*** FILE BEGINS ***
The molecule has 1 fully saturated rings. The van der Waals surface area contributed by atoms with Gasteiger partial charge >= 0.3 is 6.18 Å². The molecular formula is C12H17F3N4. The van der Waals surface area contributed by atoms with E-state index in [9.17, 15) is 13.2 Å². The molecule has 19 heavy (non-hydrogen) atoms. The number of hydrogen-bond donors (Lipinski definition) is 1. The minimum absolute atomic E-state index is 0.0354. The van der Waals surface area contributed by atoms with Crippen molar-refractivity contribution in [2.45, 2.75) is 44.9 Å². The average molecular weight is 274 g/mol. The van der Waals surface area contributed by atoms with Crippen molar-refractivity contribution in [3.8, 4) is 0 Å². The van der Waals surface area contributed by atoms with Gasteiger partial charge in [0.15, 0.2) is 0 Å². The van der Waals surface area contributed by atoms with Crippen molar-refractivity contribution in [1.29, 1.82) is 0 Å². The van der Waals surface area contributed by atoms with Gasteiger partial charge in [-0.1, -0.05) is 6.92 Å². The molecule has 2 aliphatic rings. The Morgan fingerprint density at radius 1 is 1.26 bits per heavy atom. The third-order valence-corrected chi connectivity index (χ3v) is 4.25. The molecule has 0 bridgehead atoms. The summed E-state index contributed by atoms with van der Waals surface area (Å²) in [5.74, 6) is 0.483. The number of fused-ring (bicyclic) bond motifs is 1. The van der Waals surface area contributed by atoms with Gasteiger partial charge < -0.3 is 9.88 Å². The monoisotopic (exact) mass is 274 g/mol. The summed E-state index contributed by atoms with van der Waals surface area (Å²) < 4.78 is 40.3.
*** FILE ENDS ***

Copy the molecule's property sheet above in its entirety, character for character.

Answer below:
The molecule has 1 fully saturated rings. The van der Waals surface area contributed by atoms with Gasteiger partial charge >= 0.3 is 6.18 Å². The molecular formula is C12H17F3N4. The van der Waals surface area contributed by atoms with E-state index in [9.17, 15) is 13.2 Å². The molecule has 19 heavy (non-hydrogen) atoms. The number of hydrogen-bond donors (Lipinski definition) is 1. The minimum absolute atomic E-state index is 0.0354. The van der Waals surface area contributed by atoms with Crippen molar-refractivity contribution in [2.45, 2.75) is 44.9 Å². The average molecular weight is 274 g/mol. The van der Waals surface area contributed by atoms with Crippen molar-refractivity contribution in [3.8, 4) is 0 Å². The van der Waals surface area contributed by atoms with Gasteiger partial charge in [0.15, 0.2) is 0 Å². The van der Waals surface area contributed by atoms with Crippen molar-refractivity contribution in [1.29, 1.82) is 0 Å². The van der Waals surface area contributed by atoms with Gasteiger partial charge in [-0.1, -0.05) is 6.92 Å². The molecule has 2 aliphatic rings. The Morgan fingerprint density at radius 1 is 1.26 bits per heavy atom. The third-order valence-corrected chi connectivity index (χ3v) is 4.25. The molecule has 0 bridgehead atoms. The summed E-state index contributed by atoms with van der Waals surface area (Å²) in [5.74, 6) is 0.483. The number of fused-ring (bicyclic) bond motifs is 1. The van der Waals surface area contributed by atoms with Gasteiger partial charge < -0.3 is 9.88 Å². The monoisotopic (exact) mass is 274 g/mol. The summed E-state index contributed by atoms with van der Waals surface area (Å²) < 4.78 is 40.3.